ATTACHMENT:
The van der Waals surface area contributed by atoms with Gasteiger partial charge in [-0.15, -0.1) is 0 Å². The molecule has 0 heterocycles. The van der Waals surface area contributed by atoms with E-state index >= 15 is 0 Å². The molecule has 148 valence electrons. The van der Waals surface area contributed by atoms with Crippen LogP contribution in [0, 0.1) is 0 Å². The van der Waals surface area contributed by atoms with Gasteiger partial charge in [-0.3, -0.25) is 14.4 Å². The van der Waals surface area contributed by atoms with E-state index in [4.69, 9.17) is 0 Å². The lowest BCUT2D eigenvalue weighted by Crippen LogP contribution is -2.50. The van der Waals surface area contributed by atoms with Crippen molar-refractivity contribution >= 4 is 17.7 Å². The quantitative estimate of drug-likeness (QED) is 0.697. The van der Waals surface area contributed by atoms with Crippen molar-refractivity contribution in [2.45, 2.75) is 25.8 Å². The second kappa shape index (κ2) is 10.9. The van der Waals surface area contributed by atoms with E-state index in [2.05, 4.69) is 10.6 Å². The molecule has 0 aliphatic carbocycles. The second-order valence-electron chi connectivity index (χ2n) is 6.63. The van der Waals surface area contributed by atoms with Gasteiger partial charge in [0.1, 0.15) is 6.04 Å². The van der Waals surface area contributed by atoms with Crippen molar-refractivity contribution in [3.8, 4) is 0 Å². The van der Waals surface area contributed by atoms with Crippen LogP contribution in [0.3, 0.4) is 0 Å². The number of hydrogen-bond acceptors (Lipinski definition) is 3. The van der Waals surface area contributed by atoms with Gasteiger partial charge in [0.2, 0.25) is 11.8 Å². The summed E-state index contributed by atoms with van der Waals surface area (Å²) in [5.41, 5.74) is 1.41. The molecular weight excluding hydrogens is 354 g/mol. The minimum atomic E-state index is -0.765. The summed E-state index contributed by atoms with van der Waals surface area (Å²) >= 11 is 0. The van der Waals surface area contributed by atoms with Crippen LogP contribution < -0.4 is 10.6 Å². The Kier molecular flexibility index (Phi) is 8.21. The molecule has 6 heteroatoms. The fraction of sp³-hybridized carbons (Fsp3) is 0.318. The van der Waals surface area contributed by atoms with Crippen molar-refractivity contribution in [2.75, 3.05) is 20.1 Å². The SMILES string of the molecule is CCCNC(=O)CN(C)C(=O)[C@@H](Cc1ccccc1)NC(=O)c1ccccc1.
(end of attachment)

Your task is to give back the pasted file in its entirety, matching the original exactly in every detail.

The van der Waals surface area contributed by atoms with Gasteiger partial charge in [-0.15, -0.1) is 0 Å². The molecule has 0 heterocycles. The van der Waals surface area contributed by atoms with E-state index >= 15 is 0 Å². The molecule has 148 valence electrons. The van der Waals surface area contributed by atoms with Crippen LogP contribution in [0, 0.1) is 0 Å². The van der Waals surface area contributed by atoms with Gasteiger partial charge in [-0.3, -0.25) is 14.4 Å². The van der Waals surface area contributed by atoms with E-state index in [4.69, 9.17) is 0 Å². The lowest BCUT2D eigenvalue weighted by Crippen LogP contribution is -2.50. The van der Waals surface area contributed by atoms with Crippen molar-refractivity contribution >= 4 is 17.7 Å². The quantitative estimate of drug-likeness (QED) is 0.697. The van der Waals surface area contributed by atoms with Crippen molar-refractivity contribution in [2.45, 2.75) is 25.8 Å². The second kappa shape index (κ2) is 10.9. The van der Waals surface area contributed by atoms with E-state index in [2.05, 4.69) is 10.6 Å². The molecule has 0 aliphatic carbocycles. The second-order valence-electron chi connectivity index (χ2n) is 6.63. The van der Waals surface area contributed by atoms with Gasteiger partial charge in [0.1, 0.15) is 6.04 Å². The van der Waals surface area contributed by atoms with Crippen molar-refractivity contribution in [3.8, 4) is 0 Å². The van der Waals surface area contributed by atoms with Crippen LogP contribution in [0.3, 0.4) is 0 Å². The number of hydrogen-bond acceptors (Lipinski definition) is 3. The van der Waals surface area contributed by atoms with Gasteiger partial charge in [0.2, 0.25) is 11.8 Å². The summed E-state index contributed by atoms with van der Waals surface area (Å²) in [5.41, 5.74) is 1.41. The molecular weight excluding hydrogens is 354 g/mol. The minimum atomic E-state index is -0.765. The summed E-state index contributed by atoms with van der Waals surface area (Å²) >= 11 is 0. The van der Waals surface area contributed by atoms with Crippen LogP contribution < -0.4 is 10.6 Å². The Kier molecular flexibility index (Phi) is 8.21. The molecule has 6 heteroatoms. The fraction of sp³-hybridized carbons (Fsp3) is 0.318. The van der Waals surface area contributed by atoms with Crippen molar-refractivity contribution in [2.75, 3.05) is 20.1 Å². The SMILES string of the molecule is CCCNC(=O)CN(C)C(=O)[C@@H](Cc1ccccc1)NC(=O)c1ccccc1.